Network television will return to the series in 2007 when FOX will carry a minimum of two races on the schedule. One race is to be the Kroger 250 at Martinsville, the other is to be determined. 2007 (MMVII) is the current year, a common year starting on Monday of the Gregorian calendar and the AD (or CE) era. ... For the animal, see Fox. ... The Kroger 250 is a NASCAR Craftsman Truck Series race that takes place at Martinsville Speedway. ... Martinsville Speedway is an International Speedway Corporation-owned NASCAR stock car racing track located in Martinsville, Virginia. ...


Specifications

  • Engine Displacement: 358cid (5.8L) Pushrod V8
  • Transmission: 4 Speed Manual (Must have reverse)
  • Weight: 3200lbs. Minimum (with out driver) 3400lbs. Minimum (with driver)
  • Horsepower: 650-700hp (unrestricted)
  • Fuel: 112 octane leaded (2006), 98 octane unleaded (2007)
  • Fuel Capacity: 22 U.S. Gallons
  • Fuel Delivery: Carburation
  • Compression Ratio: 12:1
  • Aspiration: Naturally aspirated
  • Carburator size: 390 CFM 4 barrel
  • Wheelbase: 112"

It has been suggested that this article or section be merged with Cam-in-block. ... A manual transmission (also known as a stick shift, straight drive, or standard transmission) is a type of transmission used in automotive applications. ... Tetra-ethyl lead (also known as TEL, lead tetraethyl and tetraethyllead) is a toxic organometallic chemical compound, with formula (CH3CH2)4Pb, which was once used as a gasoline (petrol) additive. ... Bendix-Technico (Stromberg) 1-barrel downdraft carburetor model BXUV-3, with nomenclature The carburetor, carburettor, or carburetter (see spelling differences), also called carb (in North America) or carbie (chiefly in Australia) for short, is a device that blends air and fuel for an internal combustion engine. ... A naturally-aspirated engine or normally-aspirated engine (NA - aspiration meaning breathing) refers to an internal combustion engine (normally petrol or diesel powered) that is neither turbocharged nor supercharged. ...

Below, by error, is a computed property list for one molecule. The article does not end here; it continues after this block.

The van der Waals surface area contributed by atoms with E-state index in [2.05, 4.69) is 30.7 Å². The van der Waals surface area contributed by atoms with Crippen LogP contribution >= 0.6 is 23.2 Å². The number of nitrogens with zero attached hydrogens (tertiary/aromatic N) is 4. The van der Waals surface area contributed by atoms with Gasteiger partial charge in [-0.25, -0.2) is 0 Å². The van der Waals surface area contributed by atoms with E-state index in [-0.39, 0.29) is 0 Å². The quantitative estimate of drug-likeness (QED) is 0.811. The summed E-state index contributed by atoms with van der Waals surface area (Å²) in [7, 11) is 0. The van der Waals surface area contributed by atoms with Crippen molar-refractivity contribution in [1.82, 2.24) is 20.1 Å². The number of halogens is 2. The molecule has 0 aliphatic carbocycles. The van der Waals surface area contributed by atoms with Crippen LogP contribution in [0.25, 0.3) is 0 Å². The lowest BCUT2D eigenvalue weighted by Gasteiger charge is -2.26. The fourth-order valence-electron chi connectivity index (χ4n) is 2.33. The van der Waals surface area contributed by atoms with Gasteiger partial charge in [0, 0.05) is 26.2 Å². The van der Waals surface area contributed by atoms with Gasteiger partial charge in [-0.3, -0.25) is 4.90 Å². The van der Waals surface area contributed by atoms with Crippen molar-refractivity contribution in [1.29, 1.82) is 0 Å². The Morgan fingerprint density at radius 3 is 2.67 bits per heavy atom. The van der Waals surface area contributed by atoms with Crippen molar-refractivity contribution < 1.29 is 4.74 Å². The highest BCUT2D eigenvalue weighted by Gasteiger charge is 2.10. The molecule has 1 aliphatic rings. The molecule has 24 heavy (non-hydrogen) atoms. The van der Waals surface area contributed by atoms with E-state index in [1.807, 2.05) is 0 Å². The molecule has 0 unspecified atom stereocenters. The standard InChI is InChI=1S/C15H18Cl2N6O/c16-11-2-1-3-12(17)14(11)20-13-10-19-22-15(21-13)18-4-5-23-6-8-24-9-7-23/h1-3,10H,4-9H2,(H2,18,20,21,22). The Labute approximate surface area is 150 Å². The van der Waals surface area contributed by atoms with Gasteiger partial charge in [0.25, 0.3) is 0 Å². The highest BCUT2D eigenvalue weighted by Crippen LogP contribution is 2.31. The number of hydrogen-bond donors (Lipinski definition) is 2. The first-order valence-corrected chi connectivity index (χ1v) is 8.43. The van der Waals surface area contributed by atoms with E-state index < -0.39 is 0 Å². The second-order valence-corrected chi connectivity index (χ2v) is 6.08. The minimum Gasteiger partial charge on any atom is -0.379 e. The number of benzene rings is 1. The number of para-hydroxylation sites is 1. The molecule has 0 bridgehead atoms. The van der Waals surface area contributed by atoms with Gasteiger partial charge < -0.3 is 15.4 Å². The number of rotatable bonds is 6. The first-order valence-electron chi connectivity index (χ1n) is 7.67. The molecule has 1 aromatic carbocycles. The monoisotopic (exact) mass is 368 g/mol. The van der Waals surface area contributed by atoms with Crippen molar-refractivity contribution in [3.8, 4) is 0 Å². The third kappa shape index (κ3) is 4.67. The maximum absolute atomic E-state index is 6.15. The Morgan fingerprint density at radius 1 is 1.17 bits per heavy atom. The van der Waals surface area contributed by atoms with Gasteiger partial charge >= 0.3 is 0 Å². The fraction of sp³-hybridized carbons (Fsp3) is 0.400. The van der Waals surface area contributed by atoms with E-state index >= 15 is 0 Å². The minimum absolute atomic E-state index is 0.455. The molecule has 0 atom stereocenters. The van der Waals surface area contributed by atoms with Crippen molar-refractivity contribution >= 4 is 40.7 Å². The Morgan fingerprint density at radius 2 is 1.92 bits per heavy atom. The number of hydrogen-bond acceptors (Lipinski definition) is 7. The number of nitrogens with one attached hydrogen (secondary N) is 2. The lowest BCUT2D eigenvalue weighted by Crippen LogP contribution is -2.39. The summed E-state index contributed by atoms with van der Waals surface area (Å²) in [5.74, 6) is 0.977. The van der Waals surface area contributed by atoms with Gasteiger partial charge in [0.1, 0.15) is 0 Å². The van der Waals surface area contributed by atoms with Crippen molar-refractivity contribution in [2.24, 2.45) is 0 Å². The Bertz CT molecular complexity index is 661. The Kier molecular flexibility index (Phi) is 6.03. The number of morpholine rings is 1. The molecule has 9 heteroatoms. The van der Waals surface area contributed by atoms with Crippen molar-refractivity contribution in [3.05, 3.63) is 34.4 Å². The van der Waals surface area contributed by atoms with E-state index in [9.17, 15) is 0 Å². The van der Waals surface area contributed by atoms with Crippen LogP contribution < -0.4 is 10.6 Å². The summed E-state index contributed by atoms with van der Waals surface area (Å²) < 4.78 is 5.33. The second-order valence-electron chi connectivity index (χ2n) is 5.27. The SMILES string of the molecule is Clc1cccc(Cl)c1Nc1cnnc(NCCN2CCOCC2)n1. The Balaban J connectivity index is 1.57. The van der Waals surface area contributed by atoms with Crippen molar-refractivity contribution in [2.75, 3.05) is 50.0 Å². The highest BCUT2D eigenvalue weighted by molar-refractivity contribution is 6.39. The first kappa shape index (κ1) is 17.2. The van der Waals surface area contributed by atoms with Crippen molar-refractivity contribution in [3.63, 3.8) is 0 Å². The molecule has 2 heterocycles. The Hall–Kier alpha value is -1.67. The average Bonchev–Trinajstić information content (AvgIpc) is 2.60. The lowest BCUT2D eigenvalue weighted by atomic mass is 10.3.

Seasons

The 1997 NASCAR Craftsman Truck Series Season began on January 19 and ended on November 19. ... The 1998 NASCAR Craftsman Truck Series Season began January 18 and ended November 8. ... The 1999 NASCAR Craftsman Truck Series Season began March 20 and ended October 30. ... The 2000 NASCAR Craftsman Truck Series Season began February 18 and ended October 28. ... The 2001 NASCAR Craftsman Truck Series Season began February 16 and ended November 3. ... The 2002 NASCAR Craftsman Truck Series Season began February 15 and ended November 15. ... The 2003 NASCAR Craftsman Truck Series was held February 14 and ended November 14. ... The 2004 NASCAR Craftsman Truck Series season began on February 13 and ended on November 19. ... // Florida Dodge Dealers 250 The Florida Dodge Dealers 250 was held February 18 at Daytona International Speedway Top Ten Results Bobby Hamilton Jimmy Spencer Todd Bodine Ricky Craven Ted Musgrave Ken Weaver Brad Keselowski David Starr Wayne Edwards Johnny Benson American Racing Wheels 200 The American Racing Wheels 200 was... The 2006 NASCAR Craftsman Truck Series will begin on February 17, 2006 at Daytona International Speedway with the Florida Dodge Dealers 200, and end on November 17, 2006 with the Ford 200 at Homestead-Miami Speedway. ... The 12th season of the NASCAR Craftsman Truck Series season set off on February 17, 2007 at Daytona International Speedway with the Chevy Silverado HD 250, and ends on November 16, 2007 with the Ford 200 at Homestead-Miami Speedway. ...

Makes and Models Approved by NASCAR for Competition

The Chevrolet Silverado from Chevrolet and its GMC counterpart, the GMC Sierra, are the latest line of full-size pickup trucks from General Motors. ... 2005 Dodge Ram SRT-10 The Dodge Ram SRT-10 was introduced February 13, 2003 but not put into production until 2004. ... The F-Series is a series of full-size pickup trucks from Ford Motor Company sold for over 5 decades. ... Ivan Stewart Tundra The Toyota Tundra is a full-size pickup truck sold by Toyota, replacing the T100. ...

See also

  • Craftsman Truck Series champions

This is a list of National Association for Stock Car Auto Racing (NASCAR) champions; that is, a list of all the champions in NASCARs three major series (NEXTEL Cup, Busch Series, and Craftsman Truck Series). ...

External links


  Results from FactBites:
 
Craftsman Truck Series - definition of Craftsman Truck Series in Encyclopedia (646 words)
The idea for the Truck Series dates back to 1993, when a group of off road racers made a prototype for a NASCAR-style pickup truck.
The series became known as the Craftsman Truck Series in 1996.
Truck races had a "halftime" break, in place of pit stops, where teams could make any changes they'd want to the car.
  More results at FactBites »